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Why is my wife's kidney shrinking?

Q: My 43 years old wife is suffering from thyroid disease for the last 7 years. She also suffered from typhoid in childhood and twice in the past 4 years. For the last 3 years she is having recurrent infection in urine for, which she is taking antibiotics. Last year the doctor did a PAP smear and the report showed: AFB x 3 staining smear show No AFB in entire smear – negative, AFB culture is sterile after 6 weeks of incubation, sugar – nil, albumin – positive, erythrocytes - 10-15, Hb g/dl - 12.4, platelets/ul – 277 x 10, ESR mm 1st hour – 25, ESR – 40, Urine TB PCR – negative, liver function test normal, Mantoux - (24 x 26 mm in 72 hrs). Then the doctor started tuberculosis treatment. Now it has been detected that her kidney is shrinking. Seven months back its length was 7.6 cm, calyceal pole was 9 mm, pole measure 9 mm and upper ureter was 11 mm which reduced to 9 mm after 5 months and calcyceal separation was 7 mm, length was 7.5 cm but pole measure remained the same. Now the length is 6.6 cm, calyceal separation is 7 mm, pole measure is 9 mm and upper ureter is 7 mm. The ultrasound impression was: sonographic findings are suggestive of left hydro uretero-nephrosis with small left kidney. CECT impression: CT Scan findings are suggestive of a small-scarred left kidney showing mild hydronephrosis with dilated thickened left ureter. She is also a little aggressive, emotionally sensitive and gets urine infection quite often. What could be the reason for her illness? What should be the line of treatment for her?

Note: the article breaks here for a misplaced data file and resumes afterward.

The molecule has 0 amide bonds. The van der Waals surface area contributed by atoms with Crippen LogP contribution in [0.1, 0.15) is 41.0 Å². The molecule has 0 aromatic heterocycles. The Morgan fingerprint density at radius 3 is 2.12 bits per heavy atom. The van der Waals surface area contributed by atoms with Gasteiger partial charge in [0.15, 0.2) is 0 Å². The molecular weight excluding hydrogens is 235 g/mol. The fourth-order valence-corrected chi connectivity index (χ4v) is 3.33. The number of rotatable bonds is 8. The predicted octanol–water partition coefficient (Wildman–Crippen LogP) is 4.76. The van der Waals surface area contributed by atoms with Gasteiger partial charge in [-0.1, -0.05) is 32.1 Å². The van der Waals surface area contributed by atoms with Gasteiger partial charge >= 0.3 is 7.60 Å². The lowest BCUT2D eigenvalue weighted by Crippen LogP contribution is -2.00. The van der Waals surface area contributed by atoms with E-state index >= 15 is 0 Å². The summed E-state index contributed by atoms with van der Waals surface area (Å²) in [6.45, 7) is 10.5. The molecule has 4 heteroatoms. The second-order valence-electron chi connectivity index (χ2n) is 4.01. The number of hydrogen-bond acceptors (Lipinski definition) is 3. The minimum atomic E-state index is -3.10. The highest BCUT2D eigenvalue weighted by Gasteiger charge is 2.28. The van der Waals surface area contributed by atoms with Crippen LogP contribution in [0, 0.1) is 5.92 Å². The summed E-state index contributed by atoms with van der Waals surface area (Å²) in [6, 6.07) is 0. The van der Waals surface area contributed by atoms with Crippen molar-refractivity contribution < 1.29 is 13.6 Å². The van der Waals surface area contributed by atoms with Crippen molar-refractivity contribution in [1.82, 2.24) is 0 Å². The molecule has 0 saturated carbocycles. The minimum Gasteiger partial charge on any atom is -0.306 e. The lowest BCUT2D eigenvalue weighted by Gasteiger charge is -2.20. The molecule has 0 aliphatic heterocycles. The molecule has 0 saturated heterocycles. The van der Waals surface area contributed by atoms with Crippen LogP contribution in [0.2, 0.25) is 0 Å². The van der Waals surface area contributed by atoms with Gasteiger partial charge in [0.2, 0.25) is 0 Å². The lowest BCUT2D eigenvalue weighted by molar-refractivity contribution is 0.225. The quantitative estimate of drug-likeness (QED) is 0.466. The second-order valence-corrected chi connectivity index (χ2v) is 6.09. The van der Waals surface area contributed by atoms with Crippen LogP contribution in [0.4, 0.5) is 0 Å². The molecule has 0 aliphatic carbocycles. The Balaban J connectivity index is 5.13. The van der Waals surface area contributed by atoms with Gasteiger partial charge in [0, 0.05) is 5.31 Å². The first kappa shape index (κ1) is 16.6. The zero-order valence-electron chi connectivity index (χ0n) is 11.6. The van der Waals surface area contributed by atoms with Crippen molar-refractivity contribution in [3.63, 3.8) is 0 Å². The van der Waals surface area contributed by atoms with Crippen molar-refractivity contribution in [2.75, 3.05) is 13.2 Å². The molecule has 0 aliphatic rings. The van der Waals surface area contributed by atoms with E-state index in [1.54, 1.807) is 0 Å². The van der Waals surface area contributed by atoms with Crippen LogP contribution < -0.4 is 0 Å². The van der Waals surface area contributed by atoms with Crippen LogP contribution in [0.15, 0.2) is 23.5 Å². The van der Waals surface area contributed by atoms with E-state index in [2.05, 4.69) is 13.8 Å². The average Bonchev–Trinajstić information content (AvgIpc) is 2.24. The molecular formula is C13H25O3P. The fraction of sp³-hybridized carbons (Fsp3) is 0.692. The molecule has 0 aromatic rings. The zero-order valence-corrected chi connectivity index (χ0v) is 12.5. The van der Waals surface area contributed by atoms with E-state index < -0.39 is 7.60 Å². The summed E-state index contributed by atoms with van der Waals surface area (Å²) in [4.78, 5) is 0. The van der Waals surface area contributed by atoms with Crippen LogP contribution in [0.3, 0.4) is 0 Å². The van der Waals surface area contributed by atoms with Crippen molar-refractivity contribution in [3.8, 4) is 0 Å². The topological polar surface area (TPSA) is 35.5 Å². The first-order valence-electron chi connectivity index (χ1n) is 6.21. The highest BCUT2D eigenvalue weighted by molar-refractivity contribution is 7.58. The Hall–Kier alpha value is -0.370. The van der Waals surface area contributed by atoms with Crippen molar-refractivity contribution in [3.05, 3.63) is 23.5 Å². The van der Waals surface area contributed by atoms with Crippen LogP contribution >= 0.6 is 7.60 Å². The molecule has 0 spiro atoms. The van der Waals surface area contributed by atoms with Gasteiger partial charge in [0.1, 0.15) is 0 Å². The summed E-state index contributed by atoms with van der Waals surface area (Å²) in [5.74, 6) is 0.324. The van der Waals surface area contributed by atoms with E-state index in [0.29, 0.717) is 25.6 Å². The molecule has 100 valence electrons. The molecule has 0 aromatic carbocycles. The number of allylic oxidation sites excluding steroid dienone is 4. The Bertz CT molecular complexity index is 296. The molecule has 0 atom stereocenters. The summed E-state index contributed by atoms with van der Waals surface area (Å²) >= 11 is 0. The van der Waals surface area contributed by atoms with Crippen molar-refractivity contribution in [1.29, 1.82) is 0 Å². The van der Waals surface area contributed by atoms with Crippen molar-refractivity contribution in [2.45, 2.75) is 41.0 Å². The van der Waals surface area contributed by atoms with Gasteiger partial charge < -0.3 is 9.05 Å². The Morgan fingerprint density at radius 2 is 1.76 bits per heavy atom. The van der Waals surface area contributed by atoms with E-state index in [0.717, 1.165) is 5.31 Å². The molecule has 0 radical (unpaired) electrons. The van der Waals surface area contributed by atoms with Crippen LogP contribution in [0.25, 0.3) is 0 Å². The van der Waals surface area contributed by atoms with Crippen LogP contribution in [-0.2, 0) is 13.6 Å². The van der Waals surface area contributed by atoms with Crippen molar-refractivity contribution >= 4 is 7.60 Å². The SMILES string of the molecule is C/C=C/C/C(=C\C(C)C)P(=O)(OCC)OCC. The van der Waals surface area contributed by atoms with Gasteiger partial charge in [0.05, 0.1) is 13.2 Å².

A:Review of information is suggestive of possible blockage of the left urinary tract or passage (from the level of kidney outlet, ureter onto bladder) causing back pressure with resultant swelling of left sided ureter and kidney (called hydro- uretero nephrosis). If the blockage or the obstruction from whatever cause remains persistent, it would result in long standing kidney damage on that side, many times obvious from shrinkage of kidney. So the next step should be evaluating further for any obstructive cause along the whole urinary tract including the urinary bladder by invasive tests (like cystoscope) by an Urologist. Also, one would like to study her kidney function by checking: first serum creatinine level and later possibly renal scans study. Renal scan is important to study each kidneys' blood flow and filtering function thereby assessing amount of residual damage done to the left kidney by the longstanding obstruction as what your wife may have endured. Further, though unusual at her age, many times recurrent urinary tract infection may be a fall out of obstruction of urinary tract.


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